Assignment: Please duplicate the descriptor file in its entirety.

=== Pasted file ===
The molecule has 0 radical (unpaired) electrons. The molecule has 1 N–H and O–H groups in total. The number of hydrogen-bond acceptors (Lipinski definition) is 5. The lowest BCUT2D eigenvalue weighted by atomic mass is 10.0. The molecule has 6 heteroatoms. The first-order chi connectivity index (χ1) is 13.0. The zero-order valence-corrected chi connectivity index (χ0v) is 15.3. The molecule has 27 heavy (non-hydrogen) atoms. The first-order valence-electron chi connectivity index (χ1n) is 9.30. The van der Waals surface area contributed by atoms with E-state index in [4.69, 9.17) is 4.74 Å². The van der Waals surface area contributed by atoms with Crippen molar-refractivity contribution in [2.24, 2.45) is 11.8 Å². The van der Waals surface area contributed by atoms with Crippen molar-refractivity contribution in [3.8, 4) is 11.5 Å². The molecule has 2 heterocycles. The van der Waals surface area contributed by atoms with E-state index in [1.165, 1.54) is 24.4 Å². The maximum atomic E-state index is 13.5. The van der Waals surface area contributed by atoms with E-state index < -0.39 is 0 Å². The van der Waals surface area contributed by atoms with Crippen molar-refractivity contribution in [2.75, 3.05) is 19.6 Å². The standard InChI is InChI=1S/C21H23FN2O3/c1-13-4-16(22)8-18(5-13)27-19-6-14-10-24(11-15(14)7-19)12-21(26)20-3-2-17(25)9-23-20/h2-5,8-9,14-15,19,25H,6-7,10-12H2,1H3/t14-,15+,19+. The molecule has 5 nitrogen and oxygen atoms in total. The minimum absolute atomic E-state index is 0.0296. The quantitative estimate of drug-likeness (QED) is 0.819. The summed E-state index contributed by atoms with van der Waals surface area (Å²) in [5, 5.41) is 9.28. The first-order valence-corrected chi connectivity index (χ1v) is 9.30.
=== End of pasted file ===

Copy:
The molecule has 0 radical (unpaired) electrons. The molecule has 1 N–H and O–H groups in total. The number of hydrogen-bond acceptors (Lipinski definition) is 5. The lowest BCUT2D eigenvalue weighted by atomic mass is 10.0. The molecule has 6 heteroatoms. The first-order chi connectivity index (χ1) is 13.0. The zero-order valence-corrected chi connectivity index (χ0v) is 15.3. The molecule has 27 heavy (non-hydrogen) atoms. The first-order valence-electron chi connectivity index (χ1n) is 9.30. The van der Waals surface area contributed by atoms with E-state index in [4.69, 9.17) is 4.74 Å². The van der Waals surface area contributed by atoms with Crippen molar-refractivity contribution in [2.24, 2.45) is 11.8 Å². The van der Waals surface area contributed by atoms with Crippen molar-refractivity contribution in [3.8, 4) is 11.5 Å². The molecule has 2 heterocycles. The van der Waals surface area contributed by atoms with E-state index in [1.165, 1.54) is 24.4 Å². The maximum atomic E-state index is 13.5. The van der Waals surface area contributed by atoms with E-state index < -0.39 is 0 Å². The van der Waals surface area contributed by atoms with Crippen molar-refractivity contribution in [2.75, 3.05) is 19.6 Å². The standard InChI is InChI=1S/C21H23FN2O3/c1-13-4-16(22)8-18(5-13)27-19-6-14-10-24(11-15(14)7-19)12-21(26)20-3-2-17(25)9-23-20/h2-5,8-9,14-15,19,25H,6-7,10-12H2,1H3/t14-,15+,19+. The molecule has 5 nitrogen and oxygen atoms in total. The minimum absolute atomic E-state index is 0.0296. The quantitative estimate of drug-likeness (QED) is 0.819. The summed E-state index contributed by atoms with van der Waals surface area (Å²) in [5, 5.41) is 9.28. The first-order valence-corrected chi connectivity index (χ1v) is 9.30.